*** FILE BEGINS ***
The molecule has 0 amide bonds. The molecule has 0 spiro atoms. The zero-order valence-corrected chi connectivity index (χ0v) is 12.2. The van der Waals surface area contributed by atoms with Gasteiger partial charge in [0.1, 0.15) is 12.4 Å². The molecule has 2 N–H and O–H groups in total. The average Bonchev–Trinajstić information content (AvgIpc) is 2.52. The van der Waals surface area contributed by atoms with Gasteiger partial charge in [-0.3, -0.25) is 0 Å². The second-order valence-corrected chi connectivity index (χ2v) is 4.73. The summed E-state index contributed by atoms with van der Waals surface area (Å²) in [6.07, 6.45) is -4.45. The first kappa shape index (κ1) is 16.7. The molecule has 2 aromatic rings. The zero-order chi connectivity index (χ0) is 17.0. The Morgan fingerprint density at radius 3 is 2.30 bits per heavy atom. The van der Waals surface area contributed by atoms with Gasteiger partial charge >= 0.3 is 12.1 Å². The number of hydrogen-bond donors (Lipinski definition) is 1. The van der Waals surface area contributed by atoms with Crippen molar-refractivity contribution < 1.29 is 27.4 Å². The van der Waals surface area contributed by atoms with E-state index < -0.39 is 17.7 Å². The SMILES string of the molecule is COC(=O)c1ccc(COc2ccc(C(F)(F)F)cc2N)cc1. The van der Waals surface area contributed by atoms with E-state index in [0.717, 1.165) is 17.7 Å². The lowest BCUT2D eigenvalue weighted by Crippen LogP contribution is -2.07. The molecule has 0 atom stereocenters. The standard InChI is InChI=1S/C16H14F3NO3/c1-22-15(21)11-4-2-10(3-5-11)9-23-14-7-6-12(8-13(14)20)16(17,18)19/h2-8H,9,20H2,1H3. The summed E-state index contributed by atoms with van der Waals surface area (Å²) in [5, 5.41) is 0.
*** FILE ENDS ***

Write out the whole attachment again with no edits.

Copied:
The molecule has 0 amide bonds. The molecule has 0 spiro atoms. The zero-order valence-corrected chi connectivity index (χ0v) is 12.2. The van der Waals surface area contributed by atoms with Gasteiger partial charge in [0.1, 0.15) is 12.4 Å². The molecule has 2 N–H and O–H groups in total. The average Bonchev–Trinajstić information content (AvgIpc) is 2.52. The van der Waals surface area contributed by atoms with Gasteiger partial charge in [-0.3, -0.25) is 0 Å². The second-order valence-corrected chi connectivity index (χ2v) is 4.73. The summed E-state index contributed by atoms with van der Waals surface area (Å²) in [6.07, 6.45) is -4.45. The first kappa shape index (κ1) is 16.7. The molecule has 2 aromatic rings. The zero-order chi connectivity index (χ0) is 17.0. The Morgan fingerprint density at radius 3 is 2.30 bits per heavy atom. The van der Waals surface area contributed by atoms with Gasteiger partial charge >= 0.3 is 12.1 Å². The number of hydrogen-bond donors (Lipinski definition) is 1. The van der Waals surface area contributed by atoms with Crippen molar-refractivity contribution < 1.29 is 27.4 Å². The van der Waals surface area contributed by atoms with E-state index < -0.39 is 17.7 Å². The SMILES string of the molecule is COC(=O)c1ccc(COc2ccc(C(F)(F)F)cc2N)cc1. The van der Waals surface area contributed by atoms with E-state index in [0.717, 1.165) is 17.7 Å². The lowest BCUT2D eigenvalue weighted by Crippen LogP contribution is -2.07. The molecule has 0 atom stereocenters. The standard InChI is InChI=1S/C16H14F3NO3/c1-22-15(21)11-4-2-10(3-5-11)9-23-14-7-6-12(8-13(14)20)16(17,18)19/h2-8H,9,20H2,1H3. The summed E-state index contributed by atoms with van der Waals surface area (Å²) in [5, 5.41) is 0.